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An Old Whaler Hove Down For Repairs, Near New Bedford, a wood engraving drawn by F. S. Cozzens and published in Harper's Weekly, December 1882.

Careening (also known as "heaving down")[1] is the practice of grounding a sailing vessel at high tide, in order to expose one side of its hull for maintenance and repairs below the water line when the tide goes out.


The process could be assisted by securing a top halyard to a fixed object, such as a tree or rock, to pull the mast over as far as possible. Maintenance might include repairing damage caused by dry rot or cannon shot, tarring the exterior to reduce leakage (caulking), or removing biofouling organisms, such as barnacles, to increase the ship's speed. One exotic method was the ancient practice of beaching a ship on a shingle beach with the goal of using wave action and the shingle to scour the hull or side of the ship.

A beach favoured for careening was called a careenage. Today, only small vessels are careened, while large vessels are placed in dry dock.[2]

Louis Le Breton's depiction of the French corvettes Astrolabe and Zélée, under Dumont d'Urville, performing a careening at Torres Strait.

A related practice was a Parliamentary heel, in which the vessel was heeled over in deep water, by shifting weight, such as ballast or guns, to one side. In this way the upper sides could be cleaned or repaired with minimal delay. Famously, HMS Royal George was lost while undergoing a Parliamentary heel in 1782.[2]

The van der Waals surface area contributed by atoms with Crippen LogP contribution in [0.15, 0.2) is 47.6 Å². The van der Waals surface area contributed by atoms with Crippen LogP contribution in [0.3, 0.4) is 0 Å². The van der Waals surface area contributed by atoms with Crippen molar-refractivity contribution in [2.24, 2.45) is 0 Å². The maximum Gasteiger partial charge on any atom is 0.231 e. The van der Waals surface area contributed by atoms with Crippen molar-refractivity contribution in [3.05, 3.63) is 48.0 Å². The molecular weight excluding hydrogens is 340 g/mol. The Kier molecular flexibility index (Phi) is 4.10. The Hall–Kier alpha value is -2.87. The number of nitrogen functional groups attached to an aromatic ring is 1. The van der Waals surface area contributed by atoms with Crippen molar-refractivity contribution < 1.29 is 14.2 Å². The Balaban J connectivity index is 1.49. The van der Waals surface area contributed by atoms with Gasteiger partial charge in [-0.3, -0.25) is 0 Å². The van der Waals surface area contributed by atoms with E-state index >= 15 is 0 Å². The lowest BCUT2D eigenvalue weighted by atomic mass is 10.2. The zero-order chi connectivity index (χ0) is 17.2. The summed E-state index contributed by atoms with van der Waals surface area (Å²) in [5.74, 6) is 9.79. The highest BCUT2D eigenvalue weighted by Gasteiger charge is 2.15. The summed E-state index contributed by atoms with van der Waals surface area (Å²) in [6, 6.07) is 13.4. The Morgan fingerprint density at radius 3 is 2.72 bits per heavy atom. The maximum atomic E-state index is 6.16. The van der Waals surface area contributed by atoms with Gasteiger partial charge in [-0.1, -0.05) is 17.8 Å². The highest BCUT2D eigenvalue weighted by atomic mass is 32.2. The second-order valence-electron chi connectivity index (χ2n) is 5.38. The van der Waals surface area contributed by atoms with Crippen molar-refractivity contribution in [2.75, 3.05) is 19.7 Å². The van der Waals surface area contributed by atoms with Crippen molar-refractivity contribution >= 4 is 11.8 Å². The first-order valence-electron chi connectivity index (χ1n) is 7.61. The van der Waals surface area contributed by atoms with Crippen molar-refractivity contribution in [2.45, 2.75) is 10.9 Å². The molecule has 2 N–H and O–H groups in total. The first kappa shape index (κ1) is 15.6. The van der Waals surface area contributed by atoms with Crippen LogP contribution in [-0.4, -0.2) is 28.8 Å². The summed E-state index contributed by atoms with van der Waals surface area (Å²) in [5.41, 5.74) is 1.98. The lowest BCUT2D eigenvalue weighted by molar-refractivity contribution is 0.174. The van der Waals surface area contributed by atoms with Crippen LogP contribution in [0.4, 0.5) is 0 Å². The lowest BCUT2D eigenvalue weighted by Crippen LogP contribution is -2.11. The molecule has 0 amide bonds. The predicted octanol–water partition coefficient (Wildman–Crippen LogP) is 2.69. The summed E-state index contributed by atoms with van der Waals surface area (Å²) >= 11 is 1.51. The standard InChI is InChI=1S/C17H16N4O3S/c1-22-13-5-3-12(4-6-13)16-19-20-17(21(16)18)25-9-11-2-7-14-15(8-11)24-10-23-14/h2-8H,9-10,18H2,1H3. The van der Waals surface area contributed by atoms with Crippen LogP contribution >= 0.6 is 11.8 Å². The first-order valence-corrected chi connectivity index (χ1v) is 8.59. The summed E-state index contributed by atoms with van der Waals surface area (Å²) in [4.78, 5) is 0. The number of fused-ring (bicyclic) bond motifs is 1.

Pirates would often careen their ships because they had no access to drydocks. A secluded bay would suffice for necessary repairs or hull cleaning, and such little "safe havens" could be found throughout the islands in the Caribbean and nearly around the world. One group of islands, Tres Marias in Panama, became popular after Francis Drake had sailed there in 1579, and they quickly became a popular place for piracy.[3]

See also[edit]


  1. ^ "Careen". The Dictionary of English Nautical Language. Retrieved 3 January 2008. CS1 maint: discouraged parameter (link)
  2. ^ a b Kemp, Peter (Editor) (1976). The Oxford Companion to Ships and the Sea. Oxford University Press. p. 140.CS1 maint: extra text: authors list (link)
  3. ^ Gerhard, Peter (August 1958). "The Tres Marias Pirates". The Pacific Historical Review. 27 (3). pp. 239–44.